Heather was bonded out of jail after just a few hours, because her mother and Heather’s youngest son unexpectedly dropped by the store to find police there instead of Heather and Dreyson. The younger son had a “bad feeling” that led them to check on his mother.

“We’re a very connected family,” Heather said. “We’re very close.”

The family couldn’t afford to do the same for Dreyson, so he spent the weekend in jail. He wasn’t released until late afternoon on Monday.

Dreyson and Heather were clearly shaken by their experience. Both sounded near tears at various points during our phone conversation. Though Dreyson said spending the weekend in jail was hard, he sounded more upset about seeing his mother arrested.

Even after just one day of business, other Scottsbluff residents worry about losing access to CBD.

“I have customers calling me crying, texting me,” Heather said.


We interviewed Heather and Dreyson Beguin on Wednesday, December 19. By Thursday, Medterra had been in touch to offer their support.

“We started this company to create products that help our friends and family, Medterra cofounder J.P. Larsen told us. “Our core value of helping people will always be our number one priority.”

Hartenbach told us he was helping the Beguin family find an attorney, and that Medterra would cover their attorney fees. Larsen seemed confident that they would win the case. Both legal precedent and the newly passed Farm Bill are on their side.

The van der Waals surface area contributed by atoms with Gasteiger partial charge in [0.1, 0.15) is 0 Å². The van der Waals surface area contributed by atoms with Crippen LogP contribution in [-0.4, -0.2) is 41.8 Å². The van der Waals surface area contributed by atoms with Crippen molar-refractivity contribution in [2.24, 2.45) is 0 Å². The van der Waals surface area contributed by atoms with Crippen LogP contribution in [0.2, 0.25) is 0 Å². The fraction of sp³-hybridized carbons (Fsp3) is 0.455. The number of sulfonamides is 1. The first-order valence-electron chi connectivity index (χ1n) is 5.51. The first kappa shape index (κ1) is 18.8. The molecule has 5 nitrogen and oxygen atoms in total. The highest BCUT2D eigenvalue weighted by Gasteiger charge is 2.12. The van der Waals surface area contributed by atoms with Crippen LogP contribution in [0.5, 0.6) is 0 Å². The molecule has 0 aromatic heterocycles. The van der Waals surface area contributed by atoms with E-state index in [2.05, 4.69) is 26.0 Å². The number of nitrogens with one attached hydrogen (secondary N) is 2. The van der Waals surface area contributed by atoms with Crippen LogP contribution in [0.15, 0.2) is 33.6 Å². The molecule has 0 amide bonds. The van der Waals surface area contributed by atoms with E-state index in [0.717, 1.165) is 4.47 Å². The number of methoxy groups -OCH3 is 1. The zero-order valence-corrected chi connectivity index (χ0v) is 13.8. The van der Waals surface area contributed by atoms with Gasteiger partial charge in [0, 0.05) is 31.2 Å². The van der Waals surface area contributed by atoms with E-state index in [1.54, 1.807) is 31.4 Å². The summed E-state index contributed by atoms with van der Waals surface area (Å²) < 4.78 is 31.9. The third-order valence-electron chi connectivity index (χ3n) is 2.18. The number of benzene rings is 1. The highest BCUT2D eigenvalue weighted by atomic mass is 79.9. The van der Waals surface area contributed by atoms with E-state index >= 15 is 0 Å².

“We feel way more confident now, just the humiliation is taking a toll.”

“The Beguins took every step possible to ensure that they were selling Federally-compliant and quality CBD products,” Larsen wrote. “We hope that this case, such as many others, will be dismissed once the proper facts are conveyed.”

Reached today by Facebook messenger, Heather said she feels relieved.

“We feel way more confident now, just the humiliation is taking a toll.”


Nebraska officials seem unmoved by the landmark hemp legalization signed into law this week, at least according to Suzanne Gage, spokesperson for Nebraska Attorney General Doug Peterson.

“Unless amended by the Nebraska Legislature, all CBD products in Nebraska are still illegal under the Nebraska Uniformed Controlled Substance Act,” Gage told KETV. “The recently passed Farm Bill did not alter existing Nebraska law on this issue at this point in time.”

Statements like these make Gunhee Park afraid that his state is going to miss out on a billion dollar industry, along with hemp’s numerous other benefits.

“For our state to so staunchly say no, especially being an agricultural state, is confounding.”

Although Medterra is stepping up to support the Beguins, they’ll still have numerous additional expenses to deal with in the aftermath of their arrests and the closure of their business.

A close friend, Melinda Walsh, established a GoFundMe fundraiser to support Heather and Dreyson Beguin. Ministry of Hemp donated, and we encourage our readers and others in the hemp industry to help out if they can.

Both Heather and Dreyson will return to court later this month for preliminary court hearings. We’ll continue to update this story as it develops.

Kit O'Connell is an Editor of Ministry of Hemp. His writing has also appeared at The Establishment, Firedoglake, YES! Magazine, the Texas Observer and Truthout.

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  • Cyndi Herbel-Bodeman says:

    Hi Kit, I want to thank you so much for your wonderful write up on my Grandson and Daughter, Dreyson and Heather Beguin! It was totally AWESOME!